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Analyzing the Racial Disparities in Lung Cancer Screening Eligibility: Focus on 2021 USPSTF Criteria

By: Gavin Calabretta, BS
Posted: Friday, March 25, 2022

In 2021, the U.S. Preventive Services Task Force (USPSTF) broadened its criteria for lung cancer screening. Retrospectively enrolling patients from the Detroit-based Inflammation, Health, Ancestry and Lung Epidemiology study, Ann G. Schwartz, MPH, PhD, of Wayne State University, Detroit, and colleagues compared the updated 2021 and previous 2013 USPSTF criteria with other guidelines to identify racial disparities in screening eligibility. According to their findings, which were published in JAMA Oncology, the updated criteria have broadened eligibility for screening to include more Black individuals.

“The predictive model risk-based criteria using PLCOm2012 [the Prostate, Lung, Colorectal, and Ovarian Cancer Screening Trial] still has higher sensitivity and specificity in selecting those who will most benefit from lung cancer screening, although its implementation remains difficult,” stated the authors.

In total, 912 patients with lung cancer, and 1,457 individuals without lung cancer (controls) were included. All participants had a history of smoking. Along with USPSTF criteria, the analysis included National Comprehensive Cancer Network (NCCN) group 2 guidelines, and predictive model risk-based criteria from the 2012 PLCO (PLCOm2012).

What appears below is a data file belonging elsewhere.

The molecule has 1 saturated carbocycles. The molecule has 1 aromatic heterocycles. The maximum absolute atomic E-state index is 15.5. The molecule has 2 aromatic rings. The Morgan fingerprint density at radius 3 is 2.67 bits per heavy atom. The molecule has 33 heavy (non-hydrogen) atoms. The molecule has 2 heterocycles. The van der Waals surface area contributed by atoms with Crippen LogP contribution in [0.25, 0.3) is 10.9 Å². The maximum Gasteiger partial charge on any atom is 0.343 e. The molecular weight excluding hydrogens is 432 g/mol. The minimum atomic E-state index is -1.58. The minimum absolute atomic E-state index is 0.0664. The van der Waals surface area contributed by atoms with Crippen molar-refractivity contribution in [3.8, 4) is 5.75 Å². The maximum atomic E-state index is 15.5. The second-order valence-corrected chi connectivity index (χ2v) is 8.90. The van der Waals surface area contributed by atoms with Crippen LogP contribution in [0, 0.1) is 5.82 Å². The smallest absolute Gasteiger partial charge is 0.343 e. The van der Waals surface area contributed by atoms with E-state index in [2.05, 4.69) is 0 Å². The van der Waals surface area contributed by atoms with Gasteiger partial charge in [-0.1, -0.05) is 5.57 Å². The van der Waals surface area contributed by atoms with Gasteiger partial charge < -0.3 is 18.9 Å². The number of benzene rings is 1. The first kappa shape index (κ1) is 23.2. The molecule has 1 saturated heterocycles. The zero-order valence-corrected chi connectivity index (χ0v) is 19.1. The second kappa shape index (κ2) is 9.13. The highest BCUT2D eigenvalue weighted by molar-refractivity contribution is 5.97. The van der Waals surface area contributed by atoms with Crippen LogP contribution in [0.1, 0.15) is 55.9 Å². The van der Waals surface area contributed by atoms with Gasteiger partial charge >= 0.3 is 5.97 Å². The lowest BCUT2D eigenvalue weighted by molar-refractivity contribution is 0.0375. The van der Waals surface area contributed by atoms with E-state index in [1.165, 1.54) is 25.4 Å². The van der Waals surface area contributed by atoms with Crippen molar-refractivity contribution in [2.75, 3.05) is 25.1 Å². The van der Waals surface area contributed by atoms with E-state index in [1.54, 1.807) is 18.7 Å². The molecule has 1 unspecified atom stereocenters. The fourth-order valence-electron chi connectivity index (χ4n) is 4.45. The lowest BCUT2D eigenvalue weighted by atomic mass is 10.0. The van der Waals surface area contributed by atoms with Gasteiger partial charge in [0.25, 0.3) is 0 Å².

The 2013 USPSTF criteria showed a racial disparity in lung cancer screening eligibility. Significantly more White than Black patients with lung cancer (324 of 625 [52%] vs. 121 of 287 [42%]) would have been eligible for screening. This disparity eased using 2021 USPSTF criteria (65% vs. 63%) and PLCOm2012 criteria (68% vs. 67%), but it remained with NCCN group 2 criteria (67% vs. 51%). Also, the 2013 criteria excluded fewer White than Black control participants from screening (514 of 838 [61%] vs. 436 of 619 [70%]). This disparity was not present using the 2021 USPSTF criteria (48% vs 50%) or PLCOm2012 guidelines (57% vs. 60%), but it was still present using NCCN criteria (55% vs. 64%).

Disclosure: For full disclosures of the study authors, visit jamanetwork.com.


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